It was Tom himself who had to leave first, and with courage he didn’t know he had, he asked her if she’d like to have dinner with him sometime. She replied immediately that she’d love to have dinner with him any time at all, and he boldly suggested the following evening. Emma grinned and asked if he had other plans this same day, or if he was just trying to play it cool, and Tom laughed and said it was definitely the latter. They agreed to meet a few hours later, exchanged numbers, and off they went.
Dinner went just as well as lunch had, and they went to a cosy pub afterwards for another couple of drinks, and then he walked her home. She was the one who kissed him, and after long minutes she told him she was working the next day, but that he should call her, and she hoped she’d see him again at the coffee shop the day after that.
Two days later, she was a little late in arriving, and she looked slightly nervous even though she greeted him with a kiss and an embrace. Tom asked if she was alright, and she nodded, letting her hand linger on the side of his face for a moment. They sat down, and she nodded towards his open laptop, asking how the writing was going. Tom answered truthfully that he was a bit preoccupied, and she smiled, but she looked distracted too. Emma took a deep breath, then she reached into her pocket and took out a small flash drive, setting it down on the table without a word.
She said that what was on it would surprise him, and he wouldn’t believe it at first, but that it was true. She said that she’d answer any questions he might have, and that he would definitely have some. Finally, she said that there was nothing to worry about, and that she knew he’d been wondering if she was really who she said she was ever since they first met.
Tom had been expecting something like this. Well, not something like this exactly, but just something. She seemed too good to be true, at least for him. Women didn’t respond to him in the way that she had, right from the beginning. It was with a heavy heart that he plugged the drive into his laptop, seeing the icon appear on the desktop, and he opened it. It contained a single video file, with a nondescript numeric filename. As a precaution, he muted the machine’s sound output, then he opened the file.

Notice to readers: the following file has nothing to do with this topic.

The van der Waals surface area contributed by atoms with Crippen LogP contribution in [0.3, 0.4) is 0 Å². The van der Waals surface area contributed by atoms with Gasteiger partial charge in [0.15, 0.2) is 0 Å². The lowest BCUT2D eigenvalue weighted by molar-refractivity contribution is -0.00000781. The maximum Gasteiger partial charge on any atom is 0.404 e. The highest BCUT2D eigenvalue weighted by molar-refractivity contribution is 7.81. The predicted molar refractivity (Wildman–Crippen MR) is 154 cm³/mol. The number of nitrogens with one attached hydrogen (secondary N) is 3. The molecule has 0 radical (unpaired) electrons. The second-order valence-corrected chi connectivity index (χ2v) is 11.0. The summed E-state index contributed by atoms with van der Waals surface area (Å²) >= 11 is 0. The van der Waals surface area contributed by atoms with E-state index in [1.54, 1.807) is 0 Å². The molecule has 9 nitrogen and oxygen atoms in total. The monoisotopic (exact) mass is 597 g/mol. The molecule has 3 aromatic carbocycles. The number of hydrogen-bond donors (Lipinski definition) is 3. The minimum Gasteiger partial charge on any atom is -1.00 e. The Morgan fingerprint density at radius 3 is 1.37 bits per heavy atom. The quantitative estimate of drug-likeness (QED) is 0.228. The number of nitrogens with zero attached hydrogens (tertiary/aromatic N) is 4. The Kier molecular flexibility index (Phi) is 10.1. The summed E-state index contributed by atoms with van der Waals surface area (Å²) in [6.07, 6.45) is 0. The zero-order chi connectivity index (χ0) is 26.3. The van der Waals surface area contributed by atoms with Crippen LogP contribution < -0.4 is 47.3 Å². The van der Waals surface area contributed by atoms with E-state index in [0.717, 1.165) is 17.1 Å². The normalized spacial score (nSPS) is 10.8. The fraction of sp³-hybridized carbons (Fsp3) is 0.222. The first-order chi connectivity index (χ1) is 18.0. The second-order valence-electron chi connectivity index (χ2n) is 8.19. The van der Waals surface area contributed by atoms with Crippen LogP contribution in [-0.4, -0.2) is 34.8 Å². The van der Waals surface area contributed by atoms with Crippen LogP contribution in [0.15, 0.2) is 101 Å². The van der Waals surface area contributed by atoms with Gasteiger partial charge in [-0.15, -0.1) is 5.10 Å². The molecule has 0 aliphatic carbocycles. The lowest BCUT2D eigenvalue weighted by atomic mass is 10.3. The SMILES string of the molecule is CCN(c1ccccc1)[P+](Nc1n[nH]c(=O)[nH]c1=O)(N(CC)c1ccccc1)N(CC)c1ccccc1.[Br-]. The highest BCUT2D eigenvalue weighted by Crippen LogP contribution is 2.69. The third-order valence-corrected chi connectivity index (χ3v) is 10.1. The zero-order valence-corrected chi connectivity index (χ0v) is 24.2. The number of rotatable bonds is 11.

The recording was of a large group of well-dressed people, and after a few moments it became clear that it was a wedding. As the videographer moved towards the front of the venue, Tom began to recognise some of the people there. An uncle, and an aunt, and then even his mother and father. The same, but also different. Seeing the podium now, he glimpsed his friend Charlie, and then he saw himself. It was his own wedding. A wedding that hadn’t happened.
The bride entered, and it took only seconds to realise that it was Emma. Tom belatedly realised that some of the unfamiliar people he’d seen a minute ago bore a strong resemblance to her, and in context it made sense; her own extended family. She wore a white gown, of course, a blend of traditional and modern elements, and she was beautiful.
Emma — the real Emma, sitting beside him — reached out and paused the playback.
She answered his questions without him having to ask them. The footage was real. It took place, or would take place, a number of years from now, but not too many. They built a life together; a long and happy one. And one day, in the fullness of time, he would be taken from her. The technology would be created not long afterwards. A one-way trip back, only within a person’s own lifetime, and able to bring only the smallest objects along. The great surprise had been that instead of appearing physically in the past, consciousness simply moved into their own body in that time. Like a reset, or a second chance.
Tom sat for several minutes, and then he watched the footage again from the start; less of it this time. Somehow he didn’t want to see the actual ceremony. Not yet. He asked how he would die, so far in the future, but Emma shook her head. So instead he asked why she had come back so far.
“The end is the end,” she said, “but now we can have more time at the start.”
I hope you enjoyed this brief tale. If you have any thoughts or questions, I’d love to hear from you; I'm @mattgemmell on Twitter.
I encourage you to share this story with anyone you think would enjoy it! If you’d like to receive a tale like this via email every week, you can sign up to receive them here.
Thanks for reading.